Magical Mondays: Subtle vs. Unsubtle Magic

Yesterday, I was sitting with about twenty middle schoolers watching The Lion, the Witch, and the Wardrobe as a special almost-Easter movie, and it got me thinking about how differently J.R.R. Tolkien and C.S. Lewis approached magic in their fictional worlds. Lewis liked to go with more showy magic, while Tolkien preferred more subtle magic. And though the kids may like Lewis better, I thought their differing approaches made both worlds more interesting.

While I was attending college, I took a Tolkien class taught by a wonderful old Benedictine monk who talked to us about Tolkien’s and Lewis’s relationship. The two were best friends and had a deep respect for each other, but they also constantly bickered and neither particularly cared for the other’s writings. Lewis didn’t enjoy the Lord of the Rings trilogy and Tolkien hated The Chronicles of Narnia. This was partially because of how differently the two treated magic in their respective stories.


Tolkien didn’t like how showy and, well, magical the magic was in Lewis’s Narnia. Rather, he believed that magic should be portrayed more as a force of nature. Tolkien saw magic as woven into the natural world and didn’t want any hint of magic to be too extravagant, because he wanted it to be viewed by the reader as just another natural element, the same way we would see wind or fire. And just like how people eventually figured out how to use the elements to help humanity, Tolkien did the same with magic. He described and created certain characters who had learned how to harness magic and use it to their own ends. We see this throughout his trilogy. Let’s be honest, mithril is just magic armor, but because Tolkien portrays it very subtly, it comes across as just super tough armor which is not necessarily magical. We see the connection between nature and magic when Treebeard sees that Saruman has destroyed much of the forest and proclaims that “a wizard should know better”. He is basically saying that a magic user should be more in tune with the natural forces of the world and should know not to destroy so many of the trees.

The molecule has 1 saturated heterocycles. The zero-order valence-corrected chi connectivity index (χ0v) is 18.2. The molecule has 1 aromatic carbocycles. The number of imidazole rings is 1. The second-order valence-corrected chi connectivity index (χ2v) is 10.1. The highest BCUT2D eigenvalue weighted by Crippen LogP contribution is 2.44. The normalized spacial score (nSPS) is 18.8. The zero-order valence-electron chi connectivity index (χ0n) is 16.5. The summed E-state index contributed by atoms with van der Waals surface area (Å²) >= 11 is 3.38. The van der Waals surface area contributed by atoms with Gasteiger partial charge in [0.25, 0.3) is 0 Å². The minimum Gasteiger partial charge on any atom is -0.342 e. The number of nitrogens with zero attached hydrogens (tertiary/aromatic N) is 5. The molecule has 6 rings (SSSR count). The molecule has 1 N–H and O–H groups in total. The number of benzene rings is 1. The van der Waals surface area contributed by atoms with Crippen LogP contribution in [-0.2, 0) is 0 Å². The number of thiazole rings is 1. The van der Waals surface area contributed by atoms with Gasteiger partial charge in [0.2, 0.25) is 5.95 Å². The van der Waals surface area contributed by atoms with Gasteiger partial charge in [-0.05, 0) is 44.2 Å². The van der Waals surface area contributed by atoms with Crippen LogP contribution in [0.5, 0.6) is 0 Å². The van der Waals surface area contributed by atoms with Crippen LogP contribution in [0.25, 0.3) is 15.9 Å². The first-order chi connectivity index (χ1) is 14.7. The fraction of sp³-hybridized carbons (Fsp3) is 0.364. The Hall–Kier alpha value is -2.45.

The White Witch

To Lewis, magic should be able to do anything that a person is able to imagine. His magic was anything but subtle, from the normal looking wardrobe that had a whole other universe inside it, to the Witch being able to turn people to stone, to Aslan being able to undo the Witch’s curse just by breathing on the stone figures. Lewis did not go for subtlety and he did not attempt to weave the magic into his world and make it into something natural in Narnia. In Narnia, where talking animals exist alongside fauns and centaurs, the people there are still shocked by and in awe of both the abilities of Aslan and the Witch. This isn’t anything natural. In fact, Lewis goes out of his way to show how supernatural both Aslan and the Witch are. The Witch’s abilities to turn people to stone and even to cause an endless winter are obviously magical and no one is able to harness the same power to try and stop her. Only Aslan seems to have the capabilities to stop the Witch (though Lucy, Susan, Edmund, and Peter certainly help).

Ultimately I don’t see anything wrong with either portrayal of magic and I find it odd that Tolkien and Lewis had such a disagreement over it. Whose side would you take? Do you prefer Tolkien’s more subtle magic or Lewis’s showy magic? Let me know in the comments.

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2 thoughts on “Magical Mondays: Subtle vs. Unsubtle Magic

  1. Nice post! I never thought of magic in those books being subtle or not before, quite an interesting observation (that Tolkien class looks like fun). I wouldn’t take sides here, both are interesting ways to portray magic.

  2. Depends on the type of story or narrative you’re trying to write – I think both work, and I don’t take a side, both concepts are interesting. Imagine if Narnia had subtle magic though? I don’t think it would have been even half as interesting as it was with LOTR style magic, and vice versa. So it really depends on what purpose you want magic to serve in the narrative, but yeah I like both approaches equally.

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